Realme Buds Air Pro works with Bluetooth 5.0. Pairing, in general, is usually fast and communication remains stable even when walking around the house with the cell phone far away. To expand the list of features and promote versatility, the brand makes available the Realme Link application, available for Android and iPhone (iOS). Interestingly, on the iPhone, there is no option to integrate Buds Air Pro into the app; this means iOS users will be limited. On Android, communication works normally and even other products appear that, in the iPhone app, do not exist.

In Realme Link I can turn noise canceling and transparency mode on and off. The company does not provide any equalizer, but you can use Bass Boost+, which makes the sound more full-bodied. There is also the volume booster which, as its name implies, increases the intensity of the audio. For gamers, Gamer Mode can be used while running PUBG, Call of Duty and other titles to reduce latency.

Realme Buds Air Pro (Image: Darlan Helder/Tecnoblog)

Realme Buds Air Pro (Image: Darlan Helder/Tecnoblog)

Realme Buds Air Pro (Image: Darlan Helder/Tecnoblog)

Realme Buds Air Pro (Image: Darlan Helder/Tecnoblog)

My experience was as follows: with the headphones connected to a Redmi Note 10 Pro, I put it on PUBG to run and I didn’t feel a low latency with the dedicated gaming setting. However, this experience changes completely when watching videos: without Gamer Mode, the delay is even high. In short, it’s best to leave the gaming setting always on.

Realme Buds Air Pro has capacitive buttons on the cable to control the songs and podcasts that are playing. One thing I liked about the app is the ability to configure actions for each button. Realme Link allows you to program to trigger mobile phone personal assistant, toggle noise control modes, play/pause, skip to next track or rewind.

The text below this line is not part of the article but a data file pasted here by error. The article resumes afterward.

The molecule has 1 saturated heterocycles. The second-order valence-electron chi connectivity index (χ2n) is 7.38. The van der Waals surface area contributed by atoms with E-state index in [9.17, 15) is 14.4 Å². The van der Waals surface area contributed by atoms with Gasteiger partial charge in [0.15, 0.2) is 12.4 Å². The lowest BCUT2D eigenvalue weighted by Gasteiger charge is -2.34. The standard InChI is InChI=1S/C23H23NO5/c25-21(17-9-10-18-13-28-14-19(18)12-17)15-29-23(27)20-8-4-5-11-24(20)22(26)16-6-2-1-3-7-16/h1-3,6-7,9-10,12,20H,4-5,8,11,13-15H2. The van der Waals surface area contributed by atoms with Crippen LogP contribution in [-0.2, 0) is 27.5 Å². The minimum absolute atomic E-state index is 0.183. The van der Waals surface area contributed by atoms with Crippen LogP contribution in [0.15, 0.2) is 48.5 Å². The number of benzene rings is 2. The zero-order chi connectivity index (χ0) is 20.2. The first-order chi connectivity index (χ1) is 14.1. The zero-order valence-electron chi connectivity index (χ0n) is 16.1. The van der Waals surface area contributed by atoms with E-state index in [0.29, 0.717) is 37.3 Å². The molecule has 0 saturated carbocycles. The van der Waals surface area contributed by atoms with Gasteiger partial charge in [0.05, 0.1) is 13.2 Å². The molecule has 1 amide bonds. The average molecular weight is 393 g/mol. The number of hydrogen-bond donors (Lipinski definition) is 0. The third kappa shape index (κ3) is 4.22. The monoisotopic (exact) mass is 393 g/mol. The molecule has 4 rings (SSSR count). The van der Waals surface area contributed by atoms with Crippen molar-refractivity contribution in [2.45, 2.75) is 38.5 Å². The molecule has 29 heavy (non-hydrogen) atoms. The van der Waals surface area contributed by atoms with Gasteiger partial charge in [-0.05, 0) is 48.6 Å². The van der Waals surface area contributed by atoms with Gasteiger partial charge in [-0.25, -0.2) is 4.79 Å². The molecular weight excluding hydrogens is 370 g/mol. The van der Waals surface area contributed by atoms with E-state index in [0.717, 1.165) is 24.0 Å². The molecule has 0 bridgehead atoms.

Sound Quality and Microphone

Realme Buds Air Pro (Image: Darlan Helder/Tecnoblog)

Realme Buds Air Pro (Image: Darlan Helder/Tecnoblog)

In sound, Realme Buds Air Pro has a signature close to Realme Buds Q, which sounds very energetic. The bass is dense, the mids are thick and even feel more active, while the highs can be slightly harmed by these more energetic beats. Realme still delivers a spectacular sound stage, with widely separated instruments that allow easy enjoyment.

This experience can be noticed when playing live from How Deep Is Your Love, by PJ Morton. You’ll hear perfectly the violins, the cello at the height of the music, the bass and bass drums, while the choir, at the very end of the song, sounds sweet and without any fuss.

Realme Buds Air Pro (Image: Darlan Helder/Tecnoblog)

Realme Buds Air Pro (Image: Darlan Helder/Tecnoblog)

Leaving for a more intense track, in What If, from Creed, I notice that Realme Buds Air Pro tries to maintain stability and I can even identify some instruments in the middle of the dominant vocal. However, there is a little bit of embolism, especially in the chorus, part that the song gets even more alive. It is, in fact, a limitation of Buds Air Pro, because, testing this same range with a more expensive phone, this hindrance does not exist.